“We wouldn’t even be talking about an epidemic today,” said Laurie Garrett, senior fellow for global health at the Council of Foreign Relations, if the kind of response Obama is about to outline had been unveiled in March. “My overriding concern is that it’s coming awfully late in the game.”
The 3,000 U.S. troops will establish a command center in Monrovia, the capital of Liberia, and 17 treatment centers with 100 beds each will be built under Obama’s plan. But Garrett said she’s worried about how long it will take to get the centers up and running and to get supplies to West Africa. The soldiers aren’t expected to be on the ground in Liberia for another few weeks.
“I’m fearful that the mobilization -- all of it will take a lot of time,” she said. “Almost none of this will be operational until the month of October.”
Other questions remain, including who will staff the new hospitals and whether there are enough infectious disease experts willing to go to West Africa to help. The U.S. has said the military will not be in charge of the response, and local African governments are too weak institutionally and politically to lead, Garrett said.
“The overall problem is that we’re all making it up as we go,” she said. “The countries themselves still have to be in charge.”
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Dr. Dan Kelly, an infectious disease specialist at the University of California, San Francisco, who has been in Sierra Leone, said 3,000 soldiers is insufficient and there should be more focus on restoring clinics and building up West Africa’s health care infrastructure. He estimated that there will “easily” be 20,000 infections before the outbreak is controlled.
“Clearly, it’s too little, too late, but ultimately we will contain it. It’s a matter of how many lives are lost in the mix,” he said, adding it’s unclear how much Obama’s plan will “change the course of the epidemic.”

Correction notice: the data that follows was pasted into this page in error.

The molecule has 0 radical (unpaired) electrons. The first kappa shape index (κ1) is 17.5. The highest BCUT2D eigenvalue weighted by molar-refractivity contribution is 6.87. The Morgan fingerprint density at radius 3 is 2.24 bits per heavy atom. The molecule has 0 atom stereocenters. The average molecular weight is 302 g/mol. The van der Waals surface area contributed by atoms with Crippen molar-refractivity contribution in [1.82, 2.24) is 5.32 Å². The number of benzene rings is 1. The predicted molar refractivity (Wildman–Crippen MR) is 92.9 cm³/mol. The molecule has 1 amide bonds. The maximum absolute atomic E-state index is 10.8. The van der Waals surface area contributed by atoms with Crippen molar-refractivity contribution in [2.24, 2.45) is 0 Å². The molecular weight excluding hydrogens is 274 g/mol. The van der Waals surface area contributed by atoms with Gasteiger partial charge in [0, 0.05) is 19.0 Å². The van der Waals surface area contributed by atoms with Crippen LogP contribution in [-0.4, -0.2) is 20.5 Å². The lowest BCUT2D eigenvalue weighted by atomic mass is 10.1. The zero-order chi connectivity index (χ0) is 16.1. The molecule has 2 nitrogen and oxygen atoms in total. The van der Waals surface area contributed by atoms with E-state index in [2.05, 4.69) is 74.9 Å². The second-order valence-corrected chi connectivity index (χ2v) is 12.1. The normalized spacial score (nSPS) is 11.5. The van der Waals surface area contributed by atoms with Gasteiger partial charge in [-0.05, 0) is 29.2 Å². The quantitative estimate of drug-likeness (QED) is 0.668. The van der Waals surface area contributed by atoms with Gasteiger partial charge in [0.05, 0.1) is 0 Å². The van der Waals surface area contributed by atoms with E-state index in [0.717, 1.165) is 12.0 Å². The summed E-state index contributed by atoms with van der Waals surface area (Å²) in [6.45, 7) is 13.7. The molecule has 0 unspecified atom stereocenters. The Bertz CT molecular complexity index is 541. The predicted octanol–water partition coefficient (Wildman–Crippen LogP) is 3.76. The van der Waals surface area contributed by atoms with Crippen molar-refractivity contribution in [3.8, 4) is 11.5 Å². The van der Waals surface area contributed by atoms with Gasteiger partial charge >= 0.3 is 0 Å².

“Nobody knows where the end point is going to be,” he said. Some estimates predict the number of Ebola cases could reach 100,000, and Garrett said it may be a year before the virus is contained.
Still, Kelly applauded Obama for tackling the problem. He said the president’s action may spur other governments to follow suit. “This is certainly a game-changer that Obama has committed such an unprecedented commitment to a global health crisis,” he said.
Dr. William Schaffner, professor of preventive medicine and an infectious disease specialist at the Vanderbilt University School of Medicine, also predicted that Obama’s leadership will lead to further commitments to fight Ebola.
“He’s become the orchestra leader of an orchestrated response,” Schaffner said. “The president is really acting forcefully in his role as commander-in-chief.”
Obama’s plan aims to improve the mortality rate of Ebola sufferers by boosting clinical services, which will also improve general public health in West Africa, according to Schaffner. "When patients are cared for by family members, it energizes the epidemic," he said.
He said it’s hard to say what actions could have been taken earlier to stave off the epidemic.
“I think it’s a strongly important commitment, it’s a huge commitment. We can kvetch about whether it’s too late -- that’s not the point,” Schaffner said.